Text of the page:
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St. Olaf's Regents Hall awarded highest LEED rating

By David Gonnerman '90
November 13, 2009

Regents Hall is the largest and most complex academic facility in the nation to earn LEED's prestigious platinum rating.

St. Olaf College's Regents Hall of Natural and Mathematical Sciences has earned platinum certification -- the highest rating attainable -- from the U.S. Green Building Council's Leadership in Energy and Environmental Design (LEED) rating system. The nearly 200,000-square-foot, $63 million building is the largest and most complex academic facility in the nation to earn the prestigious platinum rating.

"Actions speak louder than words," says St. Olaf President David R. Anderson '74. "The LEED Platinum designation for Regents Hall demonstrates, once again, St. Olaf's leadership among American colleges and universities in sustainability practices."

LEED measures a construction project's use of state-of-the-art strategies for sustainable site development, water savings, energy efficiency, materials selection, and indoor environmental quality.

Sustainability in practice
With such features as a green roof, aggressive daylighting, and the minimization of chemical and biological waste, Regents Hall is not simply a model for responsible environmental stewardship, but a daily working example of sustainability in practice. Since opening in fall 2008, the building has become an invaluable teaching tool for the nearly 40 percent of St. Olaf students who pursue a major or concentration in the natural sciences or mathematics.

Large glazed areas use fritted glass to allow "aggressive daylighting" while cutting down unwanted solar heat gain, and call for less artificial lighting than would otherwise be needed.

St. Olaf earned 57 credits on points ranging from indoor air quality to preferred parking for hybrid vehicles -- more than what LEED requires for platinum certification. Highlights of Regents Hall's sustainable features include:

  • Compared to a building of its size that only meets code, Regents Hall saves enough energy each year to power some 250 homes annually.
  • It is the first science facility -- anywhere -- designed to incorporate a green chemistry curriculum that uses water-based reactions to decrease lab waste and the need for conditioned air.
  • Stormwater that runs off Regents Hall (already reduced by the water absorbed by the green roof) and the surrounding area is filtered through a series of ponds before reentering the aquifer.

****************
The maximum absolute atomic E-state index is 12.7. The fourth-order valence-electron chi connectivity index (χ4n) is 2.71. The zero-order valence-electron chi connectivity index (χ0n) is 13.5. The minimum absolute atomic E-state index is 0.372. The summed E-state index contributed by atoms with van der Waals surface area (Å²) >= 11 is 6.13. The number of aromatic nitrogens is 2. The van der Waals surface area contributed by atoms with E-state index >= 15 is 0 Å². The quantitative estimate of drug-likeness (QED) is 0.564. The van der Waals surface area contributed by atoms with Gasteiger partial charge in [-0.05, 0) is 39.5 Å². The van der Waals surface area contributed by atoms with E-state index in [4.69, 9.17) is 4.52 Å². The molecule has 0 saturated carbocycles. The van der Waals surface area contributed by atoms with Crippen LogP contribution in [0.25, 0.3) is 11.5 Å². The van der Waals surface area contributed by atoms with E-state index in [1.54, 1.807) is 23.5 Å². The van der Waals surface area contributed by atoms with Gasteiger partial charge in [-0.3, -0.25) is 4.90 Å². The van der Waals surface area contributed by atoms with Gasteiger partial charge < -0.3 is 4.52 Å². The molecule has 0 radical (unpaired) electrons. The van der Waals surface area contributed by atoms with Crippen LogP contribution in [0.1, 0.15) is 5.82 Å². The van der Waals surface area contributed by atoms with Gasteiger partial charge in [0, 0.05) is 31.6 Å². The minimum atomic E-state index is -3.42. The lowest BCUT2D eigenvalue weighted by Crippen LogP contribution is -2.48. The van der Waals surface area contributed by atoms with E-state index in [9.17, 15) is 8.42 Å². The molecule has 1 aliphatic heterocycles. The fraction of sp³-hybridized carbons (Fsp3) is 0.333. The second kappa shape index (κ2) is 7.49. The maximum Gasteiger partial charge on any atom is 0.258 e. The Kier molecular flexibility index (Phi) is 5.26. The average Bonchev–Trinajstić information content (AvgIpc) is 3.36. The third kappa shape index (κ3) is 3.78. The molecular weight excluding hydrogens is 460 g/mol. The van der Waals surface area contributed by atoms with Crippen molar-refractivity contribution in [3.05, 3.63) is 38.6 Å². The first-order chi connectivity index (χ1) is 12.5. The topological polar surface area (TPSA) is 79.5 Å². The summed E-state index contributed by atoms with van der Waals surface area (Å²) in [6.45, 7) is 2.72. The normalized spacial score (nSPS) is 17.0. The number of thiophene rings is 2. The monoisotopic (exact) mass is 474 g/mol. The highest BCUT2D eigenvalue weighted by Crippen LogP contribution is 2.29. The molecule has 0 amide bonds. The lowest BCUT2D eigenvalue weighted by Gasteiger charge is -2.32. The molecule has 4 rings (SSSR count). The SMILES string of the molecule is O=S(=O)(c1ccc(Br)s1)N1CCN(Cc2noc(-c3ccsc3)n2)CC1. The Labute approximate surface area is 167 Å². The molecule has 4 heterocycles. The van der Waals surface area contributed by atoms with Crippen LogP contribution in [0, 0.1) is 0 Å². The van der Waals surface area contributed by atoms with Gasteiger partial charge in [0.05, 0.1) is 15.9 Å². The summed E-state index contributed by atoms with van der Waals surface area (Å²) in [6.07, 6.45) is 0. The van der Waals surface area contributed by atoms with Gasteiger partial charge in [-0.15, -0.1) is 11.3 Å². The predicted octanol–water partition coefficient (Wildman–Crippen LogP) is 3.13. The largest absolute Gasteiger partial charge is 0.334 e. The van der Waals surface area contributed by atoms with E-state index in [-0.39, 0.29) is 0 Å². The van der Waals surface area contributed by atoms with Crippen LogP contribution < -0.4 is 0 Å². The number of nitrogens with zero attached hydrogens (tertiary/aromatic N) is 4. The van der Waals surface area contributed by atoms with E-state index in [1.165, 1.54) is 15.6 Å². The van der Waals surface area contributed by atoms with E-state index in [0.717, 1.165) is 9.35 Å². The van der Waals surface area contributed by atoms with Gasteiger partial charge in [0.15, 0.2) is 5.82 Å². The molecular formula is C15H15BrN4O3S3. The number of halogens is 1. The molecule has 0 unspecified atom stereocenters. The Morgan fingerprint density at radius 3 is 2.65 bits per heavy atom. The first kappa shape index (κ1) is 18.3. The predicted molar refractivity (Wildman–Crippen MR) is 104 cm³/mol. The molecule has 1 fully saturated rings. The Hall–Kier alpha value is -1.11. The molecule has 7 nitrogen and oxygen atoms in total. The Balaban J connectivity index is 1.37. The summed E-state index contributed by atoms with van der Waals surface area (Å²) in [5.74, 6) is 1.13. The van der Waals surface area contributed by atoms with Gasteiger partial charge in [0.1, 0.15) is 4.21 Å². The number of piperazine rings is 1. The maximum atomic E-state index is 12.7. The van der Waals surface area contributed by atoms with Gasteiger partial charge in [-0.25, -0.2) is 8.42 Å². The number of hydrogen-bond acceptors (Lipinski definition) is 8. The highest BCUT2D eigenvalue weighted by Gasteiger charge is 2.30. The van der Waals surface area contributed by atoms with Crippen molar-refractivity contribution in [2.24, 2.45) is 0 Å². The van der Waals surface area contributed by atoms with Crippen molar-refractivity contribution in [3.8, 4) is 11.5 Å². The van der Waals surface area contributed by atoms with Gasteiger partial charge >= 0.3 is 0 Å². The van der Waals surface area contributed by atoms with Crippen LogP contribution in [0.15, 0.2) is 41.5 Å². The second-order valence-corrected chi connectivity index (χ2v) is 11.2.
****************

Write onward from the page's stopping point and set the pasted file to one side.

• All wood and related forest products inside Regents Hall are free of formaldehyde and other volatile organic compounds, reducing total off-gassing and promoting cleaner indoor air. In addition, all wood used in the building was certified by the Forest Stewardship Council. Furniture in the building even includes tables and benches handcrafted from lumber harvested from the construction site.
  • Lighting and temperature control systems are programmed to power down when spaces are not in use.
  • Large glazed areas use fritted glass to allow daylight and views while cutting down unwanted solar heat gain, and call for less artificial lighting than would otherwise be needed.
  • The many sustainable and easily maintainable materials used include long-life limestone (some of which was recycled from the building that previously occupied the site), recycled carpet and long-life linseed-based linoleum inside.

In addition to helping with rainwater management, Regents Hall's green roof provides material for classroom experiments.

Prior to earning the platinum rating, Regents Hall helped St. Olaf earn Xcel Energy's No. 2 "Efficiency Partner" slot -- one of 56 businesses the company honored last year for participating in its efficiency programs. Xcel also ranked St. Olaf No. 1 in natural gas efficiency.

St. Olaf has long been nationally recognized for its commitment to the sciences. From the high number of Ph.D. candidates in mathematics and the natural sciences who have received their undergraduate education at St. Olaf, to the college's consistent success at winning national science grants, St. Olaf is known for its innovative teaching and flagship undergraduate research programs.

Read what the Star Tribune and Post-Bulletin have written about Regents Hall.

Contact David Gonnerman at 507-786-3315 or